Penn State Extension scheduled Attorney Shannon Brown to speak at a statewide webinar on Pennsylvania noise ordinances on September 19, 2018. Attorney Brown focuses on community development, community engagement, and community place-making law including land use, noise pollution, and noise control.
Neighborhood noise increasingly challenges communities and municipalities. Simple application of neighborliness can resolve many noise disputes.
Yet, increasingly, some community members reject neighborliness and [wrongly] insist on some “right” to make noise to justify their disruptive activities, noise, and anti-community behavior. These problem-makers can quickly undermine otherwise good neighborhoods, escalate conflict, and negatively affect health of neighbors.
Municipalities have an active obligation to hold problem-noisemakers accountable. As Pittsburgh Council President insightfully summarized, “If you’re not being a good neighbor, there are steps we can take to ensure the peace.” With increased populations, mixed-use planning, and higher housing densities, municipalities must protect the private-property right of quiet enjoyment; protect health and welfare; keep-the-peace; and perhaps avoid liability for the municipality itself for failing to take action.
Noise and its impacts on communities will be the topic of a web-based land-use seminar presented Sept. 19 by Penn State Extension.
Presenting the 75-minute webinar starting at noon will be attorney Shannon Brown.
Noise can cause serious health issues and can undermine the quality of life in Pennsylvania communities, she pointed out.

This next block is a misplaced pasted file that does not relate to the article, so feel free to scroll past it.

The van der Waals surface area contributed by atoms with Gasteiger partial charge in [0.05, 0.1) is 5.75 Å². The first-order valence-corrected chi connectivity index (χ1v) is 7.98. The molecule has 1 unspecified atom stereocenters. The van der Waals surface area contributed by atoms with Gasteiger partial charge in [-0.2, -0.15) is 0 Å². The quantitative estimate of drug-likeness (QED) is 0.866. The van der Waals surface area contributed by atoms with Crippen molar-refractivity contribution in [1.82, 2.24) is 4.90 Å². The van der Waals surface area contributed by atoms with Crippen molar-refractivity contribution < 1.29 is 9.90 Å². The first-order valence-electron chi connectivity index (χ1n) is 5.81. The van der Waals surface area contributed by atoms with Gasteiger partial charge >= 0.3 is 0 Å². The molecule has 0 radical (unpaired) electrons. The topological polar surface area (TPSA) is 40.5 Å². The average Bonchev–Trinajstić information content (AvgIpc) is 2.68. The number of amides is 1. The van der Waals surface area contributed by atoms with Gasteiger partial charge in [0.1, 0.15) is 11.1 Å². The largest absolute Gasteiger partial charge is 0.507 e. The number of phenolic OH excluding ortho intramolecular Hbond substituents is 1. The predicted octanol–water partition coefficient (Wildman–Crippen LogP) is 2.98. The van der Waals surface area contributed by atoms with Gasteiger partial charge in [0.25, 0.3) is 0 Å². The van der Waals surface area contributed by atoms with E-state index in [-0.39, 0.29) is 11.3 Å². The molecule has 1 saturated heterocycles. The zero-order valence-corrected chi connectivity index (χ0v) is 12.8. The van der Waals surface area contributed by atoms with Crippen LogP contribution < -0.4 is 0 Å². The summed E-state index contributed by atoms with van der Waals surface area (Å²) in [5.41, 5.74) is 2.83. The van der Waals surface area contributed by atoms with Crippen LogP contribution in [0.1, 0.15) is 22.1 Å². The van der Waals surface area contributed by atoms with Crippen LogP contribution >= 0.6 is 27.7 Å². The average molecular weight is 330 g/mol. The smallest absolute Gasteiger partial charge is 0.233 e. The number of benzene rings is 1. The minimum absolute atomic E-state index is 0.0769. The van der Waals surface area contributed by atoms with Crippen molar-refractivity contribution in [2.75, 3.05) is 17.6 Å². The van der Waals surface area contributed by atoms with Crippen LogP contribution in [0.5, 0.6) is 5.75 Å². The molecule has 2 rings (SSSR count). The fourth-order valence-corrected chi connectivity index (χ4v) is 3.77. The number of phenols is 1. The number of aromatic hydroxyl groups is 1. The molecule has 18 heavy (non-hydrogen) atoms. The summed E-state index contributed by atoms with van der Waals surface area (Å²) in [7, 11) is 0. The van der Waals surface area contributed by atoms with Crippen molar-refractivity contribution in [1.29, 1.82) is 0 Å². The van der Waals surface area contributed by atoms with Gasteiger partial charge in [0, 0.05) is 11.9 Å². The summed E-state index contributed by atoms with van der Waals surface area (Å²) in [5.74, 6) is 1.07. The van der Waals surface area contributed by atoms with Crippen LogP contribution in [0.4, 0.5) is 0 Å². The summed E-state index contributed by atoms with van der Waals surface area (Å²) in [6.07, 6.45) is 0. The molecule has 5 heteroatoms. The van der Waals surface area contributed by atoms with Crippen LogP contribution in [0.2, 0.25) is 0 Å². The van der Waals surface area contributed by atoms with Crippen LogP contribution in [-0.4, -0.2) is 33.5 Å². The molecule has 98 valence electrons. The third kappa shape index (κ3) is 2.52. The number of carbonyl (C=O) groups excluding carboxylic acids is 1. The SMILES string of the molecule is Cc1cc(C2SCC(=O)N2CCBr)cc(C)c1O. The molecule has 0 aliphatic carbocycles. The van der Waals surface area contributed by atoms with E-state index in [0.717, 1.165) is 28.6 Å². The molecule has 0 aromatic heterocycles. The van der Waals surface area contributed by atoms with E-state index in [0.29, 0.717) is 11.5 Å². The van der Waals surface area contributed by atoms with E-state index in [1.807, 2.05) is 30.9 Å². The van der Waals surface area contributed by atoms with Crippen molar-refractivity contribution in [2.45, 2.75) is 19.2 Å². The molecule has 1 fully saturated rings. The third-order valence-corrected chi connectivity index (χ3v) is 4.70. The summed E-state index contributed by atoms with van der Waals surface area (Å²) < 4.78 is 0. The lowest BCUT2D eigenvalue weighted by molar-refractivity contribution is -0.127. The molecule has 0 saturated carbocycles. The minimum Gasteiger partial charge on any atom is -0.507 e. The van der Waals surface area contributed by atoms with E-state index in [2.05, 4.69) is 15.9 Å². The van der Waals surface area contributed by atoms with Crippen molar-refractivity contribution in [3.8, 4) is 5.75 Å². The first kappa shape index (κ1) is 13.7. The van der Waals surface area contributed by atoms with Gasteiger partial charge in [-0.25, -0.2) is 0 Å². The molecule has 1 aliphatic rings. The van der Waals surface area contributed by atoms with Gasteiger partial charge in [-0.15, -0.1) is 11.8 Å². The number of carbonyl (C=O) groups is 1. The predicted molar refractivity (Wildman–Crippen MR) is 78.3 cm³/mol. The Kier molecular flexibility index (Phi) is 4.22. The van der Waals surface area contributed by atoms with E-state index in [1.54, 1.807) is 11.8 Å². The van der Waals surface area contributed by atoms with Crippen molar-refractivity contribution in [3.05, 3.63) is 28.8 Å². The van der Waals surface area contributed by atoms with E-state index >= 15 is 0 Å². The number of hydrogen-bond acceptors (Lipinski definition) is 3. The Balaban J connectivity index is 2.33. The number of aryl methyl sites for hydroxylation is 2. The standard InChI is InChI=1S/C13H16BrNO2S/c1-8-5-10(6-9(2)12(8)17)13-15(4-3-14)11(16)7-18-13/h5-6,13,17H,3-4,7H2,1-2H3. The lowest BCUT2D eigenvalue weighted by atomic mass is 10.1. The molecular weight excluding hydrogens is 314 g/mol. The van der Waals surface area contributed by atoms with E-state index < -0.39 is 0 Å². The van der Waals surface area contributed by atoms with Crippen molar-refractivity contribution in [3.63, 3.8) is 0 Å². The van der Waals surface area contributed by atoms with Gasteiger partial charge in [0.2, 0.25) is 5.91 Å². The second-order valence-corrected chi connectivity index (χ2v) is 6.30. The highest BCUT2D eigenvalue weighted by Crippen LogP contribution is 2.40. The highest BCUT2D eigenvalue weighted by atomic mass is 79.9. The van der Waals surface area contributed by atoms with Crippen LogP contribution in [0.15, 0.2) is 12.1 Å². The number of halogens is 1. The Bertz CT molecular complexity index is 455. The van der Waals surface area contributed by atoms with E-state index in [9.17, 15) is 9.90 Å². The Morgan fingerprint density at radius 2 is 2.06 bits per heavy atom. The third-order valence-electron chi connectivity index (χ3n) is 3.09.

“Current scientific research shows that noise can cause significant, adverse health effects such as heart disease, diabetes, learning impairment in children, high blood pressure, sleep deprivation, hearing loss, psychological disturbances and stress,” Brown said.
However, communities possess health, safety and welfare powers to effectively address noise issues and protect their residents.
“Municipalities clearly have authority to control noise pollution, and enforcement may be simpler than is sometimes assumed when the right tools are applied,” Brown said. “Furthermore, municipalities might risk liability themselves for not effectively controlling noise and protecting fundamental, private property rights such as quiet enjoyment.”
Brown will discuss three examples of noise ordinances during the webinar, along with the formidable problems of trying to address noise through typically outdated, general, nuisance ordinances.
The presentation will cover medical effects of noise; working definitions of noise; constitutional issues arising from noise; statutory authority for controlling noise pollution; and the basics of sound and decibel measurements (which might not be needed). In addition, Brown will cover how to distinguish between noise ordinances, nuisance ordinances and zoning; and three available regulatory standards for addressing noise in a noise ordinance — plainly audible, decibel/sound-level, or a hybrid of plainly audible and sound level.